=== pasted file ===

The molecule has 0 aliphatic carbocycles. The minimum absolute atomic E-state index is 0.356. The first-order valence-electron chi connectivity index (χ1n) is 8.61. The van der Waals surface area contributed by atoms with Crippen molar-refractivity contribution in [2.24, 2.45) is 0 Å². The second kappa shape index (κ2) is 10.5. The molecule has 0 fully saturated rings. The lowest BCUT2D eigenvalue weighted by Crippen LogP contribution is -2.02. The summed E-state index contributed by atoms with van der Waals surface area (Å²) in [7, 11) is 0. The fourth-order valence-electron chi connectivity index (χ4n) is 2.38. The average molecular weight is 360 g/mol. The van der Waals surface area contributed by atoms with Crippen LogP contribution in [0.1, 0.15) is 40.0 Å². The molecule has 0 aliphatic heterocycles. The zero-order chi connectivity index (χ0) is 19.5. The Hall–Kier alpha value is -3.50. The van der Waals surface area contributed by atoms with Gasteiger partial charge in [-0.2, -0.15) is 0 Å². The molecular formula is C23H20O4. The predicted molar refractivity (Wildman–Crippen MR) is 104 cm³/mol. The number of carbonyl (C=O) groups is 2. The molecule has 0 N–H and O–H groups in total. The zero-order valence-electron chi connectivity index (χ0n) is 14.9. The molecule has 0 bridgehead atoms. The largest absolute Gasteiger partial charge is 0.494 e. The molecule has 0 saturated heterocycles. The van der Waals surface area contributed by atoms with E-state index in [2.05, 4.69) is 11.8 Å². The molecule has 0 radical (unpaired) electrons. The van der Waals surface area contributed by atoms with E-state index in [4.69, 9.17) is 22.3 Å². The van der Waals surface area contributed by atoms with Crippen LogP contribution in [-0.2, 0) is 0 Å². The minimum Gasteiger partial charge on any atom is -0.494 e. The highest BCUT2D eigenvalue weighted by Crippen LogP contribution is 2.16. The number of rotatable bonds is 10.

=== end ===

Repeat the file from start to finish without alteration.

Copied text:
The molecule has 0 aliphatic carbocycles. The minimum absolute atomic E-state index is 0.356. The first-order valence-electron chi connectivity index (χ1n) is 8.61. The van der Waals surface area contributed by atoms with Crippen molar-refractivity contribution in [2.24, 2.45) is 0 Å². The second kappa shape index (κ2) is 10.5. The molecule has 0 fully saturated rings. The lowest BCUT2D eigenvalue weighted by Crippen LogP contribution is -2.02. The summed E-state index contributed by atoms with van der Waals surface area (Å²) in [7, 11) is 0. The fourth-order valence-electron chi connectivity index (χ4n) is 2.38. The average molecular weight is 360 g/mol. The van der Waals surface area contributed by atoms with Crippen LogP contribution in [0.1, 0.15) is 40.0 Å². The molecule has 0 aliphatic heterocycles. The zero-order chi connectivity index (χ0) is 19.5. The Hall–Kier alpha value is -3.50. The van der Waals surface area contributed by atoms with Gasteiger partial charge in [-0.2, -0.15) is 0 Å². The molecular formula is C23H20O4. The predicted molar refractivity (Wildman–Crippen MR) is 104 cm³/mol. The number of carbonyl (C=O) groups is 2. The molecule has 0 N–H and O–H groups in total. The zero-order valence-electron chi connectivity index (χ0n) is 14.9. The molecule has 0 bridgehead atoms. The largest absolute Gasteiger partial charge is 0.494 e. The molecule has 0 saturated heterocycles. The van der Waals surface area contributed by atoms with E-state index in [2.05, 4.69) is 11.8 Å². The molecule has 0 radical (unpaired) electrons. The van der Waals surface area contributed by atoms with E-state index in [4.69, 9.17) is 22.3 Å². The van der Waals surface area contributed by atoms with Crippen LogP contribution in [-0.2, 0) is 0 Å². The minimum Gasteiger partial charge on any atom is -0.494 e. The highest BCUT2D eigenvalue weighted by Crippen LogP contribution is 2.16. The number of rotatable bonds is 10.